In 1934 the Public Utilities Commission (then known as the Railroad Commission) ordered the creation of the Los Angeles Extended Area. (So. Calif. Tel. Co., 39 C.R.C. 164, 172, 180-183.) In the course of the opinion the commission pointed out that the eventual recording and bulk billing of the charges by message units would result in operating economies. (P. 179.)

The subject of itemized billing as contrasted with bulk billing of message unit charges in the Los Angeles Extended Area was again considered by the commission in 1958. (Pacific Tel. & Tel. Co., 56 Cal. P.U.C. 277.) The commission pointed out that the matter of itemized billing as distinguished from bulk billing of message units in the Los Angeles Extended Area was explored in detail in the hearing. The commission stated: "The evidence discloses that detailing of message unit charges so as to provide the subscriber with the called number, the date of the call, or further information is a more costly process than that now in effect where automatic or machine tallying and bulk-billing of message unit charges is used. The record indicates that if applicant were to be required to adopt detailed billing of all message unit charges, additional plant investment of more than $5,000,000 and additional annual expenses of $5,800,000 might be incurred.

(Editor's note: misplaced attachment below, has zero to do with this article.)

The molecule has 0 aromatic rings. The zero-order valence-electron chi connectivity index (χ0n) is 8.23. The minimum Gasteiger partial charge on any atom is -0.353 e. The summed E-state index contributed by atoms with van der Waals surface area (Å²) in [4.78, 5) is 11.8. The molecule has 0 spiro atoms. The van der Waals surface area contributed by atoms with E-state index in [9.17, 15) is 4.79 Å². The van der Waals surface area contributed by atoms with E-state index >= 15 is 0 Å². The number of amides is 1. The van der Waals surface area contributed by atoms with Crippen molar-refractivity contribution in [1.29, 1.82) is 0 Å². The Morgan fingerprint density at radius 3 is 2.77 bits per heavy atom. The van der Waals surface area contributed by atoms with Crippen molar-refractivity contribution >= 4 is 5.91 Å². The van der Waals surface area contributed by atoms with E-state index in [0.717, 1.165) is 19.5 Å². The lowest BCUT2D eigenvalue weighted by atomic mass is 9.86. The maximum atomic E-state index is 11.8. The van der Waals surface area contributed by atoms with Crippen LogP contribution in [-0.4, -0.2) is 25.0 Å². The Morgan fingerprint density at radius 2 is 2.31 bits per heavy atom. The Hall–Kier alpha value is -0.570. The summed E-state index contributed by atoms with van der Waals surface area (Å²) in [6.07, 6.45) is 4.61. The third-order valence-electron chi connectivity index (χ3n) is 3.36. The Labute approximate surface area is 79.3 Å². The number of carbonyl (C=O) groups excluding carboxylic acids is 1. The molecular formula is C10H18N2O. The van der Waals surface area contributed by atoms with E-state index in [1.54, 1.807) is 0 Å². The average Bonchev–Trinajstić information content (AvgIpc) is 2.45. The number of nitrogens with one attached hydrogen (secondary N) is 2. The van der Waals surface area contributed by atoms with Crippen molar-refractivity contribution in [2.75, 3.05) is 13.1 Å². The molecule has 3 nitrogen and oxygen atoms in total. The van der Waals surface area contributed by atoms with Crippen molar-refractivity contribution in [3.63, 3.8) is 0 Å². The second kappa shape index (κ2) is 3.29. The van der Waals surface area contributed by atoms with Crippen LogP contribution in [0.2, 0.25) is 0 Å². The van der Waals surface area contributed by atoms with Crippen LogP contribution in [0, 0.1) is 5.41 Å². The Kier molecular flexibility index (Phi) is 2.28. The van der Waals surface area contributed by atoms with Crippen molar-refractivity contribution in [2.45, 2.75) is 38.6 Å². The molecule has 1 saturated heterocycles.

"Although certain parties claimed that a great many subscribers require itemized billing of multi-message unit calls, [183 Cal. App. 2d 4] the evidence is not convincing that such requirement comes from a substantial proportion of the subscribers utilizing such service." fn. * (56 Cal. P.U.C. 297.) The commission has thus considered and ruled upon the matter of bulk billing and itemized billing of message unit charges in the Los Angeles Extended Area.

It is clear that the superior court had no jurisdiction over the subject matter here in controversy. The demurrer was therefore properly sustained without leave to amend.

The judgment is affirmed.

Ashburn, J., and Richards, J. pro tem., fn. † concurred.

FN *. The commission went on to state that there was an indication that some subscribers do require itemized billing of their multi-message unit calls, and that for such subscribers the company's existing tariffs provide "a simple solution," which is there described. Plaintiff, however, is not seeking to avail himself of such solution as a means of getting his multi-message unit calls itemized.

FN †. Assigned by Chairman of Judicial Council.